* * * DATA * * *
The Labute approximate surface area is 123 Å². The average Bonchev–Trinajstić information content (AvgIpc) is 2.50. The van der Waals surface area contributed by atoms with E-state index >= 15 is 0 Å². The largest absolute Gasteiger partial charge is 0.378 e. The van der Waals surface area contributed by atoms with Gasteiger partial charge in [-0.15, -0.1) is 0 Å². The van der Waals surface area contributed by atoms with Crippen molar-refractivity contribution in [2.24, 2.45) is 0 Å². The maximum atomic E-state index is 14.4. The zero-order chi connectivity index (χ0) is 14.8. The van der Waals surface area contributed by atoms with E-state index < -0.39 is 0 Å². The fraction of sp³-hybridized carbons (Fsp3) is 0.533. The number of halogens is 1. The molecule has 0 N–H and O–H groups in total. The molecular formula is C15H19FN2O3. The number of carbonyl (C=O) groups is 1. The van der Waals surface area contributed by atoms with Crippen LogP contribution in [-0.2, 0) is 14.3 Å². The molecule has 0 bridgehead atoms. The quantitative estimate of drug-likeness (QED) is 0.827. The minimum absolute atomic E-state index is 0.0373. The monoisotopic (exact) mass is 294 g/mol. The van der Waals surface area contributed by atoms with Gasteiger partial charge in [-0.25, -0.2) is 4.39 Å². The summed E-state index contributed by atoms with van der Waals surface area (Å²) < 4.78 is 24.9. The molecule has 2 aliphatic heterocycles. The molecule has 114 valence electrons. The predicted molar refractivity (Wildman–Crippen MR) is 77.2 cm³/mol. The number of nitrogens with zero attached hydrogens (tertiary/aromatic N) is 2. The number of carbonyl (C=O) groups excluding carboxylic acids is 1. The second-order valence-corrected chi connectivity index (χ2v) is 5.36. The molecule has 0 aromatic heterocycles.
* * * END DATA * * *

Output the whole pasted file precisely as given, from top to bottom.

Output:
The Labute approximate surface area is 123 Å². The average Bonchev–Trinajstić information content (AvgIpc) is 2.50. The van der Waals surface area contributed by atoms with E-state index >= 15 is 0 Å². The largest absolute Gasteiger partial charge is 0.378 e. The van der Waals surface area contributed by atoms with Gasteiger partial charge in [-0.15, -0.1) is 0 Å². The van der Waals surface area contributed by atoms with Crippen molar-refractivity contribution in [2.24, 2.45) is 0 Å². The maximum atomic E-state index is 14.4. The zero-order chi connectivity index (χ0) is 14.8. The van der Waals surface area contributed by atoms with E-state index < -0.39 is 0 Å². The fraction of sp³-hybridized carbons (Fsp3) is 0.533. The number of halogens is 1. The molecule has 0 N–H and O–H groups in total. The molecular formula is C15H19FN2O3. The number of carbonyl (C=O) groups is 1. The van der Waals surface area contributed by atoms with Crippen LogP contribution in [-0.2, 0) is 14.3 Å². The molecule has 0 bridgehead atoms. The quantitative estimate of drug-likeness (QED) is 0.827. The minimum absolute atomic E-state index is 0.0373. The monoisotopic (exact) mass is 294 g/mol. The van der Waals surface area contributed by atoms with Gasteiger partial charge in [-0.25, -0.2) is 4.39 Å². The summed E-state index contributed by atoms with van der Waals surface area (Å²) < 4.78 is 24.9. The molecule has 2 aliphatic heterocycles. The molecule has 114 valence electrons. The predicted molar refractivity (Wildman–Crippen MR) is 77.2 cm³/mol. The number of nitrogens with zero attached hydrogens (tertiary/aromatic N) is 2. The number of carbonyl (C=O) groups excluding carboxylic acids is 1. The second-order valence-corrected chi connectivity index (χ2v) is 5.36. The molecule has 0 aromatic heterocycles.